This blog is not intended to be an in-depth historical account of the most important Roman monument in Britain, but if, like me, you have an interest, but not a degree in Roman history, and want to explore some of the more fascinating parts of this remarkable feat of engineering, then perhaps this tour will be a good starting point.
To put things in perspective, Hadrian’s Wall marks the extent of the Roman Empire in North-Western Europe, but unlike most of the other Roman borders, which used natural features, a man-made structure was needed to protect Roman Britannia from the ‘barbarians of Caledonia’.
Work started on building the wall in 122 AD and finished 10 years later. It ran for 73 miles (80 Roman miles) between Wallsend-on-Tyne and Bowness-on-Solway and did what it was meant to do for nigh on the next 300 years.
The wall also consisted of protected gates every mile (known as milecastles) with two observation towers in between (turrets), and at least 13 forts (the exact number depends on different factors).
Those people who walk the entire Hadrian’s Wall Path will get to know it intimately, but for those who can’t or don’t want to, then it has to be worth knowing where to start.
I think even the experts would agree that the Northumberland section of the wall offers the most interest, and for this post this will be the area I’m going to cover.
We’re now at that time of year when everyone, it seems, is travelling around – everyone, that is, except me.
I’m not a great one for heading off into the summer traffic, but for anyone who has little choice, and prefers somewhere peaceful, perhaps St. Nectan’s Glen may just be the place for you.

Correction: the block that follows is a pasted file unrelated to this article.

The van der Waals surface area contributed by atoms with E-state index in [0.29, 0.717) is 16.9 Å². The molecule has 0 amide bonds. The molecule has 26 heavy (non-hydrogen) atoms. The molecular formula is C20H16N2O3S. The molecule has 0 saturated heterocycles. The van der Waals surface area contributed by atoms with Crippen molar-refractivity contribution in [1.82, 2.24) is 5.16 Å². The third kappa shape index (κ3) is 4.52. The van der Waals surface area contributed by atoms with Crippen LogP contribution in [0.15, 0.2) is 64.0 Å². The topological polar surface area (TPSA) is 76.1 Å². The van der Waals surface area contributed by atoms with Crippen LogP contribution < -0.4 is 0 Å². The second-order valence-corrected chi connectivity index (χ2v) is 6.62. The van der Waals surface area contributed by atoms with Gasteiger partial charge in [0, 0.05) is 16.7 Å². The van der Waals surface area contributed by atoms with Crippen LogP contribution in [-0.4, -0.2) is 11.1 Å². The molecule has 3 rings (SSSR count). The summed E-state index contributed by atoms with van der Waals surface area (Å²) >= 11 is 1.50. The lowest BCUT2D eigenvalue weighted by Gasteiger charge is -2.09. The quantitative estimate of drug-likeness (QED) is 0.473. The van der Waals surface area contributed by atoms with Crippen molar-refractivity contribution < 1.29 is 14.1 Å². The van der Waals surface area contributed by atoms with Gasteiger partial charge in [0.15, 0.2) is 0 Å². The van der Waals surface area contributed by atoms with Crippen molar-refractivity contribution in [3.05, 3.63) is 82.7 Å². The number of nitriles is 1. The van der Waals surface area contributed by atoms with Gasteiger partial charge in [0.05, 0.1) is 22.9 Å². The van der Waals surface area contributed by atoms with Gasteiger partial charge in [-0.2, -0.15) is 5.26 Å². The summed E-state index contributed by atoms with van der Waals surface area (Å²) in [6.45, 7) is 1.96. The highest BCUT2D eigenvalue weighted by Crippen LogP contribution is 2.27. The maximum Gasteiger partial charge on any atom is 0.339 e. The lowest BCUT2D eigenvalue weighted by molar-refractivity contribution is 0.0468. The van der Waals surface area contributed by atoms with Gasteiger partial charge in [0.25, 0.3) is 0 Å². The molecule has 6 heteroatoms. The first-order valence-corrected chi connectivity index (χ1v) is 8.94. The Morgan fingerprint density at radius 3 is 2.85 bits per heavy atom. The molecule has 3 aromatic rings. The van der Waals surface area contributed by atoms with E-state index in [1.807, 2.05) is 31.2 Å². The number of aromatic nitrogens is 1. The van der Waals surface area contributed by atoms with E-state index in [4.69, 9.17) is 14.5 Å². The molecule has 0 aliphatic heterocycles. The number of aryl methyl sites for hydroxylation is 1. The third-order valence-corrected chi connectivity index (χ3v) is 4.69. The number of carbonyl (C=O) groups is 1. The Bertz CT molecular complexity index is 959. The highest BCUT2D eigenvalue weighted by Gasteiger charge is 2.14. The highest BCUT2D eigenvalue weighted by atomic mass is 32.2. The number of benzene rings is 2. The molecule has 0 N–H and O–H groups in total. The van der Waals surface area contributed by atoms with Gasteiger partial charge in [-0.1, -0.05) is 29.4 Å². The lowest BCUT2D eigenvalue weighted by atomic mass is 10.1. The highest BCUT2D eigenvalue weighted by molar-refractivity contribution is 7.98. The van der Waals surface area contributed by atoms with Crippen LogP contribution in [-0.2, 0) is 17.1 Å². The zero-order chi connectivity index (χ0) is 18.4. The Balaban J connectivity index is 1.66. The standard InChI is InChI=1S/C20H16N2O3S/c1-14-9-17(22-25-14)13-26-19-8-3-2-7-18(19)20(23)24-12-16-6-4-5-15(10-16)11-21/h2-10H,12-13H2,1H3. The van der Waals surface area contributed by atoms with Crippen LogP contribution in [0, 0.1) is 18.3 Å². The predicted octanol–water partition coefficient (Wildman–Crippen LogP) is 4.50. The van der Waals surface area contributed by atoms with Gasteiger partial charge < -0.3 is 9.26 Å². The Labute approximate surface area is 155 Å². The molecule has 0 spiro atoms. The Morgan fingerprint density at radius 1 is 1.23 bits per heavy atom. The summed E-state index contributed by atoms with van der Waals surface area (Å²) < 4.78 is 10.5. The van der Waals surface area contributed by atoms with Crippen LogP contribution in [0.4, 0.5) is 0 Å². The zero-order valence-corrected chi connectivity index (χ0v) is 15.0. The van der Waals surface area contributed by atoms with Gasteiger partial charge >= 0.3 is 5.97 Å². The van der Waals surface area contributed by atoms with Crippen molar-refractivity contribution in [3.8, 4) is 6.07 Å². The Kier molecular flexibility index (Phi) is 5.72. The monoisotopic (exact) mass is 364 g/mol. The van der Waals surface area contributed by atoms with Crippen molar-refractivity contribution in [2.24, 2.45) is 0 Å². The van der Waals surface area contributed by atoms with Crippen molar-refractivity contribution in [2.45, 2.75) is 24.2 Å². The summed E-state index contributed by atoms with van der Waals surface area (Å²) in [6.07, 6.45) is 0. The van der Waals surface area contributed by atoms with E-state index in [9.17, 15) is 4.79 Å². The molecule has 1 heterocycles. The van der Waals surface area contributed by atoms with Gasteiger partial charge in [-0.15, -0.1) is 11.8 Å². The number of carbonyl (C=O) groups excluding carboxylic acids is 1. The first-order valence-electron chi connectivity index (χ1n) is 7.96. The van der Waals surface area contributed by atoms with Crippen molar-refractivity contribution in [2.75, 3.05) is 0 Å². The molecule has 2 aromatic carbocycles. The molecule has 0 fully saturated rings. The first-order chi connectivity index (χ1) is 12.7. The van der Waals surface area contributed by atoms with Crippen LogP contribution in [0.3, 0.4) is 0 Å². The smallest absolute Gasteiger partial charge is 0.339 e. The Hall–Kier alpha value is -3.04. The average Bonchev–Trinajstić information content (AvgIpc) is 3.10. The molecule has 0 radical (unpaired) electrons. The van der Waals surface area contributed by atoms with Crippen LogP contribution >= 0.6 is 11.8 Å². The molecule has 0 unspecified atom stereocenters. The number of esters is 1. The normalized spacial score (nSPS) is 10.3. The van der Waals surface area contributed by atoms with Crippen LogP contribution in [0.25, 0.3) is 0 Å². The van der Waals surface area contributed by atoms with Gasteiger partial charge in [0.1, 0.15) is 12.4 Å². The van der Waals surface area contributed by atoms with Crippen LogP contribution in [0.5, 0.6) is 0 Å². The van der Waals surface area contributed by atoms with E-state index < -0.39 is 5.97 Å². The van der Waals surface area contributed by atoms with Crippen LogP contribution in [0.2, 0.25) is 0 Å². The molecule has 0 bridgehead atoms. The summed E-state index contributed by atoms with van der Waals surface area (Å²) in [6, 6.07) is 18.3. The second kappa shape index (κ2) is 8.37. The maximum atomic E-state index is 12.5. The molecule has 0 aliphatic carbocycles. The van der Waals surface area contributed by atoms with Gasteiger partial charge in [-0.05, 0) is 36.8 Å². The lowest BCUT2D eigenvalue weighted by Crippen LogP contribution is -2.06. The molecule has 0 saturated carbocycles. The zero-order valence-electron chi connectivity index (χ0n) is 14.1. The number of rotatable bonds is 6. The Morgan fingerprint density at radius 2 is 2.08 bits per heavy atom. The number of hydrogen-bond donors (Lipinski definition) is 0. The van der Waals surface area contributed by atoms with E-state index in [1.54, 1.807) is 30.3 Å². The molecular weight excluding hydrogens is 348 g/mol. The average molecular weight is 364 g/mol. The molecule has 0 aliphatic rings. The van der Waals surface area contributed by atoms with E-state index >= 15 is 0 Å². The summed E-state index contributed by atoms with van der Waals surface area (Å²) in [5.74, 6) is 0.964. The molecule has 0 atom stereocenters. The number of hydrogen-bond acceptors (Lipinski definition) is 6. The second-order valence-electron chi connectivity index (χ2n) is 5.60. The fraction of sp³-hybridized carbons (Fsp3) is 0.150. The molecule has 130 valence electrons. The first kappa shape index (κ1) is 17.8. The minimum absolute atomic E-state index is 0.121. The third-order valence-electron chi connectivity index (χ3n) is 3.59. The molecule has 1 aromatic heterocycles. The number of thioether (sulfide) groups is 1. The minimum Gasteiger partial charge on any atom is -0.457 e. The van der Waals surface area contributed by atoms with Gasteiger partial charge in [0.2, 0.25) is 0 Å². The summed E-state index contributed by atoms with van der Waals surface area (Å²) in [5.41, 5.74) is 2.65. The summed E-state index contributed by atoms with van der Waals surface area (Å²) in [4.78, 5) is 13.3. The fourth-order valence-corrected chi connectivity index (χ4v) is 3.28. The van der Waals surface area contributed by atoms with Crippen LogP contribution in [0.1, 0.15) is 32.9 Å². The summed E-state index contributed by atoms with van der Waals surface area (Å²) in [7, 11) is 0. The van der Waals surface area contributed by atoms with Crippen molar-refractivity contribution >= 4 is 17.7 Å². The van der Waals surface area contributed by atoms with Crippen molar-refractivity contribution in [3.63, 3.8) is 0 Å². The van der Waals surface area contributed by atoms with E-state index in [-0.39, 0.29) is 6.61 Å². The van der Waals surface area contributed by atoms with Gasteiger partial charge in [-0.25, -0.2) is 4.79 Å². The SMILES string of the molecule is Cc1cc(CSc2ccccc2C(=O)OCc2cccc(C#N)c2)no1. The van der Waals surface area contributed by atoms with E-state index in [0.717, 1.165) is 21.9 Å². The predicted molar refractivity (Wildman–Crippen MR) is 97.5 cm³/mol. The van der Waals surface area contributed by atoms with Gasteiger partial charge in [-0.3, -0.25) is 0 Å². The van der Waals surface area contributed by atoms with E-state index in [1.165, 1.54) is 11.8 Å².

Many people travel down to Cornwall for a summer break, and quite a few beat a path to Tintagel. It’s easy to see why; it has a magnificent coastline and a castle that lures people who have a fascination for King Arthur.
The town is a bit too touristy for my liking, but just a 5 minute drive out of town along the road to Boscastle is a car park where you can leave the car behind, and head up through St. Nectan’s Glen to somewhere that is so magical that it could easily be home to Merlin himself.
Iddesleigh is one of those delightful little cob and thatch villages that lies hidden amongst the rolling hills of the West Devon countryside.
It’s not somewhere that you just stumble across, and even in this modern age where everywhere is near somewhere, thanks to the ever-increasing ability of motorists to seek out the most obscure places, it still takes a bit of finding – but it’s worth the effort.
The home of less than 200 people, Iddesleigh has a church and a pub but not much else, and were it not for a nearby farm I don’t suppose too many people would bother to seek it out at all.
Between 1830 and 1836 Parsonage Farm was the home of the Reverend ‘Jack’ Russell, the curate of St James’ Church. He was the first breeder of the terriers to which he gave his name, but this isn’t the reason why people come to take a look around the farm. They come here to find out more about another animal – Joey the War Horse.